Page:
# Why this doens't work for Python.

• can someone tell why this solution is returning [3,2,1] for input [3,2,1]? Is the highlighted line(with !!!!!!s) not doing anything?

Thanks!

``````class Solution(object):
def nextPermutation(self, nums):
"""
:type nums: List[int]
:rtype: void Do not return anything, modify nums in-place instead.
"""
if len(nums) < 2:
return
# check if descending order already
k = -1
for i in range(len(nums) - 2, -1, -1):
if nums[i] < nums[i + 1]:
k = i
break
if k == -1:
nums = nums[::-1] # !!!!!!!this line not working?!!!!!!!!!
return
# rearrangement
l = -1
for j in range(len(nums) - 1, k, -1):
if nums[j] > nums[k]:
l = j
break
nums[l], nums[k] = nums[k], nums[l]
nums[k + 1:] = sorted(nums[k + 1:])
``````

• This is quite common pitfall when people write python. To understanding see following easy code:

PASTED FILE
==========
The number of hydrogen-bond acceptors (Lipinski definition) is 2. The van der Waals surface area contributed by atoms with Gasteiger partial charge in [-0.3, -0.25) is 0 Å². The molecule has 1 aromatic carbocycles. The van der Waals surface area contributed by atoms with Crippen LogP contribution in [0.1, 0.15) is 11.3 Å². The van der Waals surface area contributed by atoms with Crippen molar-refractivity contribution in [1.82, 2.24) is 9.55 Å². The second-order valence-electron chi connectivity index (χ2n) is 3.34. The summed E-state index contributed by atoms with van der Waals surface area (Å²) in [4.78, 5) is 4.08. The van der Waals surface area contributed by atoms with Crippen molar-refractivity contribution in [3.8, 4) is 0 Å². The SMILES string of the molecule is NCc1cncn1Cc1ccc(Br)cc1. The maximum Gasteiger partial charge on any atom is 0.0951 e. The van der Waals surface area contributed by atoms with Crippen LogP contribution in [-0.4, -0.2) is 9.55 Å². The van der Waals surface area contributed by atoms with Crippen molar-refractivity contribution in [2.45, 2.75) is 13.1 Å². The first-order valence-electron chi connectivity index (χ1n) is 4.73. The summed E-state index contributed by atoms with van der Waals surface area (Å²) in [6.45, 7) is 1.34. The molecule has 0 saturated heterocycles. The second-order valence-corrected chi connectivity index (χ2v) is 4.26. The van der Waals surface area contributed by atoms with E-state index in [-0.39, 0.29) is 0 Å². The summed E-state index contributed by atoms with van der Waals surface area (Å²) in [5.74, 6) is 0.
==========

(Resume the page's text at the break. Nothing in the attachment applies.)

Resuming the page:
``````x = [1,2,3]
y = x
y = [3,4,5]
print (x) # you still will get [1,2,3]
``````

The reason is quite simple if you think in reference name and object level. In first line you create a list object and also assign a reference x to point at that object. In second line, you assign another reference y to point at the same list object. The third line is tricky. Actually, you create the new list object and change the reference y pointing from old list object to this new object. Noticing the original object didn't change at all and reference x is also the same.

``````nums = nums[::-1]
``````

Python do two things here. First, it create a new object which is the reverse list of nums. Second change the reference name nums to point at this new object. But from the outside perspective, the original object is never changed!

You need to use the in-place reverse instead:

``````nums.reverse()
``````

• I see, thanks for answering!

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